Sencha vs Matcha: Types of Japanese Green Tea
“Sencha (煎茶)” and “Matcha (抹茶)” are common types of “Ryokucha (緑茶)” or Japanese green tea, and in recent years, these tea beverages can be easily bought if you use a large online marketplace.
Sencha vs Matcha green tea
So today, for people who are not familiar with these Japanese green tea, Sencha and Matcha, I will give an overview of each of the 2 types. To make it easier for you to understand, here I will compare them as I do often.
The tea leaves for Sencha are cultivated without shielding from the sun. After the leaves are harvested, they are first steamed, then rolled, shaped, and dried.
In contrast, the tea leaves for Matcha are covered to block the direct sunlight. The picked leaves are steamed, dried without rolling, and carefully ground into powder.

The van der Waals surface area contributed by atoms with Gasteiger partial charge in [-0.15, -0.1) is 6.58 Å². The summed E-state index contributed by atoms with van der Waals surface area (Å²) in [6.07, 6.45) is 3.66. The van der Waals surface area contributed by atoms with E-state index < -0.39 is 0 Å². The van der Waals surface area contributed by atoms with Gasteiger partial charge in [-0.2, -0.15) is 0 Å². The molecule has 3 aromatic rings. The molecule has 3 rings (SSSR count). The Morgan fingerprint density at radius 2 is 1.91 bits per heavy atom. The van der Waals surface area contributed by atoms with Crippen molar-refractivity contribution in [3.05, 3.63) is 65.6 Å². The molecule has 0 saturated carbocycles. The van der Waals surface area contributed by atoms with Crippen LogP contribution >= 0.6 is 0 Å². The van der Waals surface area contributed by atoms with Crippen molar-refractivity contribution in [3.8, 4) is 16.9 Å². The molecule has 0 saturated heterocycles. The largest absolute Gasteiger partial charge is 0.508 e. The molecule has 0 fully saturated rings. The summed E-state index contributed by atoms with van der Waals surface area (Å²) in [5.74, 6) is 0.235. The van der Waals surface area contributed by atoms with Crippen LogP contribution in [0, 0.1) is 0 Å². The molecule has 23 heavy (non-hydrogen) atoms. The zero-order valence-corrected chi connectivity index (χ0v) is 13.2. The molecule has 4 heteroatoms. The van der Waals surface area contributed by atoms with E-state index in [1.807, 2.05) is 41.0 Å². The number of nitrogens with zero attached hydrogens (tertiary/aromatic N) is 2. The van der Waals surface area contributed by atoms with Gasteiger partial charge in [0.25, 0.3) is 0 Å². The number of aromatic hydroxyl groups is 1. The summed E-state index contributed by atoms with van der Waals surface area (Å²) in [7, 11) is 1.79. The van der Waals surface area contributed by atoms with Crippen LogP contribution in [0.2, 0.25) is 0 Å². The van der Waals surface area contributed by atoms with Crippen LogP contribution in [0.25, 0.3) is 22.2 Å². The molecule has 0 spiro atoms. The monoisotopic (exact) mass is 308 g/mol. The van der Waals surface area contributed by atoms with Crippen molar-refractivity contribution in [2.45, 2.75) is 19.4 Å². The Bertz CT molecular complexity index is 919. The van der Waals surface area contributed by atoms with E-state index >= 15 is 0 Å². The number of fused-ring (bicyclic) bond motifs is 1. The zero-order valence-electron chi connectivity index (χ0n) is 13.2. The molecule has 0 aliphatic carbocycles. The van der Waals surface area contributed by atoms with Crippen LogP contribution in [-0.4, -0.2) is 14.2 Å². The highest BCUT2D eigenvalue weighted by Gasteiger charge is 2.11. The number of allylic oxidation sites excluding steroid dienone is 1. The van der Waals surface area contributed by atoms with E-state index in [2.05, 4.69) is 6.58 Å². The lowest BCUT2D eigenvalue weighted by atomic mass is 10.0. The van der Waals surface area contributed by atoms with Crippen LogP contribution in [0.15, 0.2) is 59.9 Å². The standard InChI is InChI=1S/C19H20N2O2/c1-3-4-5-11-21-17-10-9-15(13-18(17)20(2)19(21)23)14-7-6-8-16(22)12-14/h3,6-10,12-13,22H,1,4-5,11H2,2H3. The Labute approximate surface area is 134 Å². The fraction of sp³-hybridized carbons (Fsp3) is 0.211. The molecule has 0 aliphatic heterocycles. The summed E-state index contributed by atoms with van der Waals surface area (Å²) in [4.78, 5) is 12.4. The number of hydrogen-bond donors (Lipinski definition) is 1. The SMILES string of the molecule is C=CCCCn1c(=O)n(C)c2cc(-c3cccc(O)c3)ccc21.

Both Sencha and Matcha are unfermented green tea. Sencha is available in various forms such as cans, PET bottles, tea bags, and powder, while Matcha usually comes in powder form.
Sencha is the most consumed green tea in Japan. Sencha accounts for nearly 60 percent of Japan’s total production of green tea, while, as you know, Matcha makes up an indispensable part of “茶道 (Sado, or Chado)”, or Japanese tea ceremony.
Sencha is basically refreshing, so easy to drink, thus favored by everyone, while Matcha is richer and deeper in taste and flavor than Sencha, so the green tea powder is often used in Japanese confections.
Since Matcha is prepared by dissolving the tea powder in hot water, the resulting green tea contains lots of caffeine compared to Sencha.